(Xiao Mei’s mother has a farm, there is a white horse, a goat and a calf.)
Here we see three different punctuation marks; the first is ‘，’, the second is ‘、’ and the third is ‘。’. The first mark, ‘，’ (dou4 hao4) is a Chinese comma.
The second mark, ‘、’ (dun4 hao4), is used to separate items in a list. You can call it a ‘pause mark’ or ‘enumeration comma’. In English, you would use a comma or ‘and’ for this purpose; in Chinese, we either use the pause mark, ‘、’ (dun4 hao4) or the character ‘和’ (he2; and).
The last mark, ‘。’ (ju4 hao4), is the equivalent of a ‘.’ (full stop) in English. It is used to mark the end of a sentence.
Of course, those aren’t the only Chinese punctuation marks. Let me know if you want to learn more!
So, what are the new marks for today? There are THREE of them: （） (round brackets, aka parenthesis; yuan2 gua1 hao4), ： (colon; mao4 hao4) and 「」 (single quotation marks or Left/right corner bracket; yin3 hao4). The first two punctuation marks (yuan2 gua1 hao4 and mao4 hao4) are used exactly like () and : in English.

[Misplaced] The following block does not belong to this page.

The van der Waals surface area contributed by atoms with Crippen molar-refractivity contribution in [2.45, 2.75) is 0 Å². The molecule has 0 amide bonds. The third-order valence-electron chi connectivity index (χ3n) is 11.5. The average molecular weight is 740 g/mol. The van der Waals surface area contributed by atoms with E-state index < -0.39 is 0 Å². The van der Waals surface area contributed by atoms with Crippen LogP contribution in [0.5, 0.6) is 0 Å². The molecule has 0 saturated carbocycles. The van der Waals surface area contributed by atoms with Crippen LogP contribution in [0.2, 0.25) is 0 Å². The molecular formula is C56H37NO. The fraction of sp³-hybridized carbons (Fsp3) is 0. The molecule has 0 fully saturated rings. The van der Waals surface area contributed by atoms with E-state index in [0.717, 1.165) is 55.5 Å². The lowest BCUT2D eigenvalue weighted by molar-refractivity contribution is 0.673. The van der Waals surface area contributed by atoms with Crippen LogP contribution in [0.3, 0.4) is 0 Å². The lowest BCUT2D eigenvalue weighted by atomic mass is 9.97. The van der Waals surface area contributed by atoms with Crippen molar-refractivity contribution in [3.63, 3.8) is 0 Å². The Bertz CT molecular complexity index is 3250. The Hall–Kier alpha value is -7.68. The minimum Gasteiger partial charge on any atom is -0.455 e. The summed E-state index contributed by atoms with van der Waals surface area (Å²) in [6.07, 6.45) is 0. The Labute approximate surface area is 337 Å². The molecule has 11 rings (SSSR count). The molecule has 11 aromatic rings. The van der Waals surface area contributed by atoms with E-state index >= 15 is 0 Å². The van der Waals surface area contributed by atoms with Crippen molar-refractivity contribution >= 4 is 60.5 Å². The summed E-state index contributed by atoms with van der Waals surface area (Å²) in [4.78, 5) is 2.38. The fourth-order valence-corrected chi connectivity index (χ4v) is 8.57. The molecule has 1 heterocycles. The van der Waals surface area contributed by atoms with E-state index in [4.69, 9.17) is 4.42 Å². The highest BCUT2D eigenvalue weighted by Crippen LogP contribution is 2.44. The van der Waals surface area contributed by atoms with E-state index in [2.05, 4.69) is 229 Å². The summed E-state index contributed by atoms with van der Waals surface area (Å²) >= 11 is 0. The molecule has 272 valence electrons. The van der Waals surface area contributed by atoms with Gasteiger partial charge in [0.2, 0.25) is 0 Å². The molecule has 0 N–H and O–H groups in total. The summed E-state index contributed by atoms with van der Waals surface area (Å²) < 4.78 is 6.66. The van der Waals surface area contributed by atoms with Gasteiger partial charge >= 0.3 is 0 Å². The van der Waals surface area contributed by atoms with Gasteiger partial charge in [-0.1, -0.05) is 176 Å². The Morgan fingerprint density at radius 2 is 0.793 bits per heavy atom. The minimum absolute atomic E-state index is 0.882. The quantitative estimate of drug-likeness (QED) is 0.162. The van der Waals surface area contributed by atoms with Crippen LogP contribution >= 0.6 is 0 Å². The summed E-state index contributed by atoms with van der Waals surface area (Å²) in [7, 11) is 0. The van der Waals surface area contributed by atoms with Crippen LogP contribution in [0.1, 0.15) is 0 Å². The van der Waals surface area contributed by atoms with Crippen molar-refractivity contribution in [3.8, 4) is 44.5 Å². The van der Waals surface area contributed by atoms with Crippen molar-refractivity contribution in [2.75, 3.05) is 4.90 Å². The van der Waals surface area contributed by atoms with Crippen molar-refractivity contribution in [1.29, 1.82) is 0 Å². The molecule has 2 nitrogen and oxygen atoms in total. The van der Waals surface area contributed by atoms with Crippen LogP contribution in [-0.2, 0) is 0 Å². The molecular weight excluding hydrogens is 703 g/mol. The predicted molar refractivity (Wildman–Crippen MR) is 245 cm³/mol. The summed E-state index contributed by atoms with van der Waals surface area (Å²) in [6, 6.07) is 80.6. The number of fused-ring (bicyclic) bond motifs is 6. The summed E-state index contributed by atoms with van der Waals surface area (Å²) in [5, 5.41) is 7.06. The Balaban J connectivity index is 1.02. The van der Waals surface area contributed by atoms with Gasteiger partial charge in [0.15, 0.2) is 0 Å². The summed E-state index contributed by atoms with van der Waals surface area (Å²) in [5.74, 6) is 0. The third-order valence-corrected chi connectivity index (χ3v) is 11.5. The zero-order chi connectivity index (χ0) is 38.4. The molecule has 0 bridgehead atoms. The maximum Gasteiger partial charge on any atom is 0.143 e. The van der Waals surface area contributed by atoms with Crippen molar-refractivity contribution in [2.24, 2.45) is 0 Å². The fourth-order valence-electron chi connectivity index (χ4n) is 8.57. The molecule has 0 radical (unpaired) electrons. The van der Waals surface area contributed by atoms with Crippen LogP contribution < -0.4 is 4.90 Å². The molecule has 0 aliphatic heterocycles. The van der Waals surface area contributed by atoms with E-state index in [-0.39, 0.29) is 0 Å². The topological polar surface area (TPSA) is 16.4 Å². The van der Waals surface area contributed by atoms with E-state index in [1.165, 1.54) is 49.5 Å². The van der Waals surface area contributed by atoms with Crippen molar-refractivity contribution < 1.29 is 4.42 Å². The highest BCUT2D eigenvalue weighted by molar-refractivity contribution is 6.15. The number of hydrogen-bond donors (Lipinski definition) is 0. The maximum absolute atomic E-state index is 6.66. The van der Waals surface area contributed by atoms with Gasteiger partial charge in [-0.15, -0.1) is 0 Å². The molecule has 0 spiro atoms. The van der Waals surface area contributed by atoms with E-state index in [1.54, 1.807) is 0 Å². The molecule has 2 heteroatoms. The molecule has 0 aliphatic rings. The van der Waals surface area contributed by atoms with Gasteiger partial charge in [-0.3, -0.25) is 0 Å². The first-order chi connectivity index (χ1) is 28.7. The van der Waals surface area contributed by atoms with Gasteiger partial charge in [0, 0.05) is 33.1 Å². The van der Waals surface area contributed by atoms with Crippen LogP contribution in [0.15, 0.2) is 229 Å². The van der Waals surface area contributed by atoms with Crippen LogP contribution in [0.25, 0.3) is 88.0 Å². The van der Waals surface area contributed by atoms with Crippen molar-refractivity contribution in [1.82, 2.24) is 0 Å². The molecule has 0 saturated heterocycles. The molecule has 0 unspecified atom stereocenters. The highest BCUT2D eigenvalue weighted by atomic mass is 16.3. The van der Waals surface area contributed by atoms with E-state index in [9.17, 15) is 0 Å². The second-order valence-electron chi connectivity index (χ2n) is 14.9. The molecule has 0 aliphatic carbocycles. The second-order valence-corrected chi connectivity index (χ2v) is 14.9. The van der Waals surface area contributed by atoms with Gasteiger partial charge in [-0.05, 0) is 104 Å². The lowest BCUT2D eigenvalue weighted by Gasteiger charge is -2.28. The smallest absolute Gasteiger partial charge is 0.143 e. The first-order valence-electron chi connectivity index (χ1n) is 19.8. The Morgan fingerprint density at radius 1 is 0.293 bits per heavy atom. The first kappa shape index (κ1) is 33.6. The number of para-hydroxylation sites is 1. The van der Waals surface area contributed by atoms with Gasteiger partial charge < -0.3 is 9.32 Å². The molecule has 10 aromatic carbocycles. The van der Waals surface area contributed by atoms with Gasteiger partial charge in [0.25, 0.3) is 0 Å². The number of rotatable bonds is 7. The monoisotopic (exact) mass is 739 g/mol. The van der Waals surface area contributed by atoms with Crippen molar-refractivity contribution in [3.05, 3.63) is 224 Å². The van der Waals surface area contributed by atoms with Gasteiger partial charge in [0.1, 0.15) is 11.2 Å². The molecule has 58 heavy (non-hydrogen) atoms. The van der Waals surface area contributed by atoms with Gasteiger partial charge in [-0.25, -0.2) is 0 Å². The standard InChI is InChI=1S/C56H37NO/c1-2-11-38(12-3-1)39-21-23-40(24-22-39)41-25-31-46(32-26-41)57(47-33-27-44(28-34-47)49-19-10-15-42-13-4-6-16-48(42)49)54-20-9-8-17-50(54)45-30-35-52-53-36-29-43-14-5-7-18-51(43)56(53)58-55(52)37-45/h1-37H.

The third punctuation mark, 「」 (single quotation marks or left/right corner bracket; yin3 hao4), is similar to ‘’ (single quotation marks) and “” (double quotation marks) in English; they can be used for proper nouns, titles, quoted speech and sometimes for emphasis. One thing to note is that Western-style quotation marks are used in simplified Chinese, but traditional Chinese writing will use 「」.
Here is a summary of today’s Chinese punctuation marks:
1. （） (round brackets aka parenthesis; yuan2 gua1 hao4 圓括號/圆括号) is like ‘()’.
2. ： (colon; mao4 hao4 冒號/冒号) is like ‘:’.
3. 「」 (single quotation marks; yin3 hao4 引號/引号) are like ‘’ and “” in traditional Chinese